Why are Wabash students often attracted to Classical studies? I’ve been thinking about this very question as I continue my interviews with the Classics majors of the Class of 2010. Today, I write about Denver Wade, who as a student doubled-majored in Classics and in history. For him, the answer to this question involved both the different fields Classics encompasses and the quality of the Classics faculty here at the college.
Wade had always had a penchant for history, and he viewed Classics as its own type of historical study. Furthermore, Wade had taken German in high school and proceeded to study Latin here at Wabash to fulfill his language requirement because, “It’s different.” After sitting in Dr. Hartnett’s class for a while, Wade felt drawn in by his professor’s energy and enthusiasm for his field. Also, as Wade progressed in his knowledge of the Classical languages, he began to think of translating as a “historical adventure.” It struck him just how many languages trace their roots back to Latin and its literature, and he found it thrilling to read works in that original form.
Fortunately for him, Wade was not alone on this “adventure.” As I have written in the two previous blogs, he became close friends with fellow Classicists Mitch Brown and Seth Tichenor. In fact, Brown and Wade were the only two Latin majors in their class. They often met up and did their homework together, challenging each other on the themes of their studies, and pushing each other intellectually. Wade made the point that they had to justify their ideas to one another, which created a very special academic environment among the undergraduates. It helped, of course, that the College added the Classics library in their senior year, which Wade and his classmates viewed as their own “little clubhouse.”
In his junior year, Wade took his Classics adventure overseas, studying at the Intercollegiate Center for Classical Studies in Rome (CENTRO for short). Here he made connection which, following his studies at Wabash, led him down a unique path. While studying in Italy, Wade had met a team of Italians who played American football. Based on this experience, Wade moved to Sicily and coached a team of the League of American Football for two years. While there, his division was the highest ranked in Italy. According to Wade, his experiences in Sicily were similar to those described in the John Grisham novel, Playing for Pizza. In fact, the team mentioned in that book, the Panthers, were apparently rivals of Wade’s own team. I was struck by how far-reaching an effect Wade’s Classical studies had on his immediate adventures after Wabash.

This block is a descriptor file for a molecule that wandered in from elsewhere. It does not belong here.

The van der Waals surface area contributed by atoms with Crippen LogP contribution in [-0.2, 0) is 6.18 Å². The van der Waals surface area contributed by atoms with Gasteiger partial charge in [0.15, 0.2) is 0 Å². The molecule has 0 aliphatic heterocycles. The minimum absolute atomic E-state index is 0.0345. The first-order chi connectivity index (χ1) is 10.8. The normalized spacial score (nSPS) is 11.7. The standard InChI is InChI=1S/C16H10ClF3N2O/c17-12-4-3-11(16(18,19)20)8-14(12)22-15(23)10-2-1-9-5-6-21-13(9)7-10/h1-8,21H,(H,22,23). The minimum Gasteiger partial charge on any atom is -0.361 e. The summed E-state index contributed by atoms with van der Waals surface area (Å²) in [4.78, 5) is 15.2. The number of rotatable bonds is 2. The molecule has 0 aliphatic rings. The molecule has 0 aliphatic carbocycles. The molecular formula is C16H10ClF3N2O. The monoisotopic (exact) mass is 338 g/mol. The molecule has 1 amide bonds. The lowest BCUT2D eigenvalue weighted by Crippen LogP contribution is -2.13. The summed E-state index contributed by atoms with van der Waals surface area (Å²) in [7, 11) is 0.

After returning to the United States, Wade decided he wanted to return to education, so he
joined a selective program at the University of Mississippi, where he earned his Master’s and then was placed into a high-need school district. Wade now teaches English and Latin and coaches weight-lifting at North Panola High School in Mississippi. He really seems to enjoy his work. He mentioned to me that teaching Latin is fun because it has not traditionally been taught there. Wade has even had the privilege to take his class on field trips to the Classics Department at the University of Mississippi. Overall, though, Wade enjoys his work because he can tell he is making a difference for his students, for whom education has not always been well-provided.
Finally, some of the greatest benefits to Wade of his Classical education are the unique relationships he has built. First, Wade told me that, busy as the three of them are, Tichenor and Brown remain two of his very best friends. Furthermore, they continue to inspire him with their own accomplishments. Second, Wade, like so many other Classicists, feels a great admiration for the Classics faculty here at Wabash. Wade can recall how the professors here “blew him out of the water” with their passion and knowledge of their field. Wade even met up with Professors Joe and Leslie Day and Professor Kubiak over this past winter break and discussed some of current goings-on of the College and the department. These kinds of intimate relationships with one’s professors and peers are definitely a unique aspect of the Wabash man’s adventures in Classics. What an exciting adventure it can be!